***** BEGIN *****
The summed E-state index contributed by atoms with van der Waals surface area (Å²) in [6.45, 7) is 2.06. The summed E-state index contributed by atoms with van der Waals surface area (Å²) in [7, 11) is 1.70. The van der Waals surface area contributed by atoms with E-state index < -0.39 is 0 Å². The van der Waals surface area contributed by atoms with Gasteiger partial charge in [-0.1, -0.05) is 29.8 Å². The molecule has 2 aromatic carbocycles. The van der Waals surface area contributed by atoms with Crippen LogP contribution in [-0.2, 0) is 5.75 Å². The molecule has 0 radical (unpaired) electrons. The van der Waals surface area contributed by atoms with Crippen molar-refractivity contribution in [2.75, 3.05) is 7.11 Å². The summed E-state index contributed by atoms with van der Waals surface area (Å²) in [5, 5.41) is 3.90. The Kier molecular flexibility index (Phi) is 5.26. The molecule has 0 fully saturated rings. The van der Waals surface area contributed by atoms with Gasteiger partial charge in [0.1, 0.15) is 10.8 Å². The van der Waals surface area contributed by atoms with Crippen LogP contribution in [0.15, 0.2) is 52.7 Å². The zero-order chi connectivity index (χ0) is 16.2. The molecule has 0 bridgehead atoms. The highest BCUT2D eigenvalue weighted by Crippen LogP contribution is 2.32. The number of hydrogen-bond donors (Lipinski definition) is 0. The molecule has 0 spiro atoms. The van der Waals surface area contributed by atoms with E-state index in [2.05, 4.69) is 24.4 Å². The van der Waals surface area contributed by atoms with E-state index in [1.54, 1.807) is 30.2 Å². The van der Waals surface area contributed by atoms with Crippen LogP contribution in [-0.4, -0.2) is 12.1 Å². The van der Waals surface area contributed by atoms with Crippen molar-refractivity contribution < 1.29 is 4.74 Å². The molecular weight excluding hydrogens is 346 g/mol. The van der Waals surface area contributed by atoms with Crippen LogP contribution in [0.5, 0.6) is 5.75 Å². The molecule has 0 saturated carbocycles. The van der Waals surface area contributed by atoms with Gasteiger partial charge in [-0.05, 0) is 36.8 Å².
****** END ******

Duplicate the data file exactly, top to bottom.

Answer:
The summed E-state index contributed by atoms with van der Waals surface area (Å²) in [6.45, 7) is 2.06. The summed E-state index contributed by atoms with van der Waals surface area (Å²) in [7, 11) is 1.70. The van der Waals surface area contributed by atoms with E-state index < -0.39 is 0 Å². The van der Waals surface area contributed by atoms with Gasteiger partial charge in [-0.1, -0.05) is 29.8 Å². The molecule has 2 aromatic carbocycles. The van der Waals surface area contributed by atoms with Crippen LogP contribution in [-0.2, 0) is 5.75 Å². The molecule has 0 radical (unpaired) electrons. The van der Waals surface area contributed by atoms with Crippen molar-refractivity contribution in [2.75, 3.05) is 7.11 Å². The summed E-state index contributed by atoms with van der Waals surface area (Å²) in [5, 5.41) is 3.90. The Kier molecular flexibility index (Phi) is 5.26. The molecule has 0 fully saturated rings. The van der Waals surface area contributed by atoms with Gasteiger partial charge in [0.1, 0.15) is 10.8 Å². The van der Waals surface area contributed by atoms with Crippen LogP contribution in [0.15, 0.2) is 52.7 Å². The zero-order chi connectivity index (χ0) is 16.2. The molecule has 0 bridgehead atoms. The highest BCUT2D eigenvalue weighted by Crippen LogP contribution is 2.32. The number of hydrogen-bond donors (Lipinski definition) is 0. The molecule has 0 spiro atoms. The van der Waals surface area contributed by atoms with E-state index in [2.05, 4.69) is 24.4 Å². The van der Waals surface area contributed by atoms with E-state index in [1.54, 1.807) is 30.2 Å². The van der Waals surface area contributed by atoms with Crippen LogP contribution in [-0.4, -0.2) is 12.1 Å². The van der Waals surface area contributed by atoms with Crippen molar-refractivity contribution < 1.29 is 4.74 Å². The molecular weight excluding hydrogens is 346 g/mol. The van der Waals surface area contributed by atoms with Crippen LogP contribution in [0.5, 0.6) is 5.75 Å². The molecule has 0 saturated carbocycles. The van der Waals surface area contributed by atoms with Gasteiger partial charge in [-0.05, 0) is 36.8 Å².